Editorial Review – Waking Up Human: A Survivor’s Guide

 

Title: Waking Up Human: A Survivor’s Guide

Author: Susan Aranda

Genre: Memoir / Self-Help

 

In Susan Aranda’s memoir, Waking Up Human, Aranda revisits her life experiences involving childhood trauma, heartbreak, motherhood, and aging parents. From being raised by an abusive mother, to going through two abusive marriages, to taking care of her dying father, this story of a strong woman who won’t give up will push readers to never let toxicity drag you down.

Aranda’s life experiences are so vast that everyone can find something to relate to. At the end of nearly every chapter, Aranda includes a “Human lesson” that are insightful, reflective, and relatable for everyone. Her inner conflict of not always practicing what she preaches makes this a true human story. The strongest insight comes from the turmoil she faces as she cares for her dying father. As she contemplates what it means to be a good daughter, a good sister, a good mother, and a good Susan, readers will find themselves connecting to the growing pains of life, death and everything in between.  

The writing style mimics that of a diary, with inner dialogue and self-questioning all over. The memories she revisits often lead to a rabbit hole of more events, trauma, and questioning, which make them all the more honest, fascinating, and realistic. Some of her thoughts and stories are a bit truncated, and could have been improved with some more context or elaboration to help make them more clear to the reader.

The stories in the memoir are not in chronological order, which sets a more reflective tone for the entire book. Aranda’s titling of each chapter with the number of days old that she was when the event happened is refreshing and even thought-provoking because of the concreteness that the numbers give to the age. However, at times the timeline jumps around, and this can be confusing, as the thought at the end of one chapter doesn’t always immediately continue at the beginning of the next, but it instead picks up a couple of chapters later.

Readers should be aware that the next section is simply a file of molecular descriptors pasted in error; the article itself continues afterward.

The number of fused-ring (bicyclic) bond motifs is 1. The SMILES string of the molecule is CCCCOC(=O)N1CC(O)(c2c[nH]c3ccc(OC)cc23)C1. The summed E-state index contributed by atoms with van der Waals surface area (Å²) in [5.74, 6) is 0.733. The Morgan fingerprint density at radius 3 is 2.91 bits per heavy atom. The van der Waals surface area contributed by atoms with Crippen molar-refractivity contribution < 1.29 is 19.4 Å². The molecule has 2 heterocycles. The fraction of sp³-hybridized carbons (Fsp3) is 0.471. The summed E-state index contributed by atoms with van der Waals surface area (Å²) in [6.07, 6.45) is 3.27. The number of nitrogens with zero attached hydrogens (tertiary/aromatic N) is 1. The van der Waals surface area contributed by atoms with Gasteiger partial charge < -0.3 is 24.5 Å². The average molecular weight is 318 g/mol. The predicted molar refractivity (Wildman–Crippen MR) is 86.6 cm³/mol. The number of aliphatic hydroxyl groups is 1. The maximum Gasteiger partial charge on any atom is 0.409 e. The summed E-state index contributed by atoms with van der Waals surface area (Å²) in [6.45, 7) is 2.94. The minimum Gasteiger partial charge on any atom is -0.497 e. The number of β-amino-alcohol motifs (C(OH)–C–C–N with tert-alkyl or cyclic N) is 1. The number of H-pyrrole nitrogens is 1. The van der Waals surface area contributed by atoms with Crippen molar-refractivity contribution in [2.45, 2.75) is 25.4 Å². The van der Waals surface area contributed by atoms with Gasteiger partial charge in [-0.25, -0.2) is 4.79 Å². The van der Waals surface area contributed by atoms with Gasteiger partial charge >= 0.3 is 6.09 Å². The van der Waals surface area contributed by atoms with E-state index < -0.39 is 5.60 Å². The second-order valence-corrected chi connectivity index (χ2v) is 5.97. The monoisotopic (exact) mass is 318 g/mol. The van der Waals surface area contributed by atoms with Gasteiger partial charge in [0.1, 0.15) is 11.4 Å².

The memoir has a few of Aranda’s poems scattered throughout about various, often random, topics that embody her joy, confusion, and strength. These small, but mighty gems are a whimsical, fun, and sweet addition to the memoir, often lightening the mood of the otherwise serious themes that take over.

Despite briefly mentioning some background on her two children, Aranda sticks to her own childhood and adult life aside from her children. It would have been a great addition to hear more about her navigation of motherhood while also balancing her own internal battles. This could have been interesting, inspiring insight for mothers or parents/guardians that are reading.

In this diary-style memoir, Aranda fills her memoir with nuggets of wisdom from her life that will encourage and inspire. From Aranda’s experiences, readers will learn the importance of accepting yourself, finding your strength, and embracing peace even in life’s toughest messes. An ode to every victim, Waking Up Human is a comforting, motivating reminder that surviving is half the battle.

Rating: 4 out 5 stars

 

 

Editorial Review written by the Book Review Directory Production Team. To receive a similarly honest, professional review for one of your own books, click here.

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